Social Security serves as a key source of income for countless retirees, many of whom wouldn't manage to pay the bills without those benefits. Unfortunately, those same seniors are frequently targeted by scammers in an effort to steal not just their identities, but those crucial benefits as well. That's why it's so important to take steps to avoid Social Security fraud, whether you're already receiving benefits or are years away from retirement. That means keeping your personal information, including your Social Security number, away from criminals, checking your credit report regularly, and reaching out to law enforcement or the Social Security Administration (SSA) if you feel you've been compromised.
Safeguard key documents
The easiest ways for crooks to steal your identity or Social Security benefits is to get their hands on enough personal information that they're able to pretend to be you. To prevent this from happening, keep all important documents under lock and key -- especially those that contain your Social Security number. You can store such documents in a home safe or safety deposit box at the bank. Better yet, shred documents containing personal information once you no longer need them to minimize your chances of exposure.
Furthermore, resist the urge to carry your Social Security card around with you. It's hardly the sort of thing you'll need to whip out on a regular basis, so it's much safer at home.
Read up on Social Security scams and know what to avoid
Unfortunately, there's a host of Social Security scams out there, and while each may be different, you can learn to spot similar patterns throughout. For one thing, you'll get some sort of unsolicited communication, whether in the form of a letter, email, or phone call. Furthermore, you'll be asked to provide personal information, which will generally include either a credit card number, bank account number, or Social Security number (or a combination thereof).
Now as a general rule, you should never give out personal information unless you initiate the exchange -- meaning, it's one thing if you contact a government agency and are asked for personal data, but if someone contacts you for so-called official purposes, hang up or ask for the option to call back and verify the legitimacy of that inquiry. Chances are, the person will drop the call faster than you can say "gotcha."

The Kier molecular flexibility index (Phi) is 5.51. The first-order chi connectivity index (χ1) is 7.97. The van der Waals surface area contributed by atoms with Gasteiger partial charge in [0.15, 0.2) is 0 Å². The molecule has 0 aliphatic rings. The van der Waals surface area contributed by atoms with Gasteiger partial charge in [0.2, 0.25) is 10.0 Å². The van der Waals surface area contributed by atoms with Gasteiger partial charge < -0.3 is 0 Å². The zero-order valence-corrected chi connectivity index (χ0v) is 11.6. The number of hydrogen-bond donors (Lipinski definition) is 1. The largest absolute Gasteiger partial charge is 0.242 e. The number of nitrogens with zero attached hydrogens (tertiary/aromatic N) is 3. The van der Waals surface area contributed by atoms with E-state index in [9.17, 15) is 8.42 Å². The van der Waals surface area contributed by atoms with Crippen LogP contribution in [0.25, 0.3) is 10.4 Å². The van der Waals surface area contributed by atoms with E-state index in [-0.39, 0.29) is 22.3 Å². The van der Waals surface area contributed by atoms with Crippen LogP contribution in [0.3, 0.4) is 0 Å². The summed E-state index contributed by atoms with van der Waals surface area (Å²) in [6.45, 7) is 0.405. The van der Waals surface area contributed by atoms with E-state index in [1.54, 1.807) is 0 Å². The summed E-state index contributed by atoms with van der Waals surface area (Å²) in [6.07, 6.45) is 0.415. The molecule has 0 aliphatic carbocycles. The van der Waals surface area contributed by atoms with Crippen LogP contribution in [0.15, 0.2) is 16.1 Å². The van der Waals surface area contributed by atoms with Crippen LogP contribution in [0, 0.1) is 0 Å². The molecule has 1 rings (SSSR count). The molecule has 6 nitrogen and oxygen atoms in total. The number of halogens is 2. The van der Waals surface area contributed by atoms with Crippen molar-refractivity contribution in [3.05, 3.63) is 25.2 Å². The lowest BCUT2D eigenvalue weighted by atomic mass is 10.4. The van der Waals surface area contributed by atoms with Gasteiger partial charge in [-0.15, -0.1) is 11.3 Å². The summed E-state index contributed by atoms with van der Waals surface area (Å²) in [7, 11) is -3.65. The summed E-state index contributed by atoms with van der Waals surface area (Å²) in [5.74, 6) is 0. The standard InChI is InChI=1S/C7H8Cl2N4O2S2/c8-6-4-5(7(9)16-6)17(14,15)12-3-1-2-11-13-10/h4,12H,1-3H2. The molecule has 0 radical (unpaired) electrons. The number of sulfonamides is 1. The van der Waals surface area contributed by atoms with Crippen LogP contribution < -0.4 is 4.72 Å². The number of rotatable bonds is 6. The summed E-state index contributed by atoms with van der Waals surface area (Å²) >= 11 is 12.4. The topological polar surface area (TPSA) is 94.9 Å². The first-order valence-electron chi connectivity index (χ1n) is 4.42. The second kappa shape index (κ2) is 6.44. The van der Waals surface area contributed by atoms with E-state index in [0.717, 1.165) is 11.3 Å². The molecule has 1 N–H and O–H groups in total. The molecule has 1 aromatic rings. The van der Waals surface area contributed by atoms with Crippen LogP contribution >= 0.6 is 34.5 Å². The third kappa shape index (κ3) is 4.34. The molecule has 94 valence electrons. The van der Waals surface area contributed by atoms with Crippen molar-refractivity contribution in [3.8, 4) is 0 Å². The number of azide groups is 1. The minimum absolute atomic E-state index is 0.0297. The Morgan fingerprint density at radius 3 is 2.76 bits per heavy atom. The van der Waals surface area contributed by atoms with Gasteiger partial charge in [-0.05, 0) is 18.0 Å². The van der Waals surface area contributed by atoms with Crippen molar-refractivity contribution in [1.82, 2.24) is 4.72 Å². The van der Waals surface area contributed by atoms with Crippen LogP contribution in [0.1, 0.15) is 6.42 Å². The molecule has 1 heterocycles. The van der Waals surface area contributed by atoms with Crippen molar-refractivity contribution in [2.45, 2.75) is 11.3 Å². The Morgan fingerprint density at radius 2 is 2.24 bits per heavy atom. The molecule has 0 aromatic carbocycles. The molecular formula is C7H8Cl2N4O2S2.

Monitor your credit
Sometimes, Social Security fraud begins years before you're eligible to receive benefits. If someone gets his or her hands on your personal information when you're younger, that person can then use that data to file for benefits in your name later on. That's why it's crucial to keep tabs on your credit -- and you can do that by reviewing your credit report each year. Once you spot something out of the ordinary, like a loan or outstanding debt you never took on yourself, you can take action before your Social Security payments wind up in the wrong hands.
Retain Social Security documents
That pile of earnings statements you have from the SSA? Don't be too quick to shred it. You should keep that paperwork on hand in case you end up falling victim to Social Security fraud later on. That way, you'll have an easier time proving that you're the rightful recipient of your benefits if they end up in somebody else's hands.
Report all suspicions of fraud
If you have reason to believe that someone has gotten hold of your Social Security number, or, worse yet, your benefits, it's important to act immediately. Contact the SSA either online or by phone and seek advice on what to do. You may need to take steps to prove that you are who you say you are, but that's why it's a smart idea to retain old documents from the SSA. Furthermore, don't hesitate to contact the Federal Trade Commission if you feel your identity has been stolen, including your Social Security number.
Though Social Security fraud is a major problem, the good news is that you can take steps to help ensure that it doesn't happen to you. The more vigilant you are, the less likely your hard-earned benefits are to wind up in a criminal's hands.
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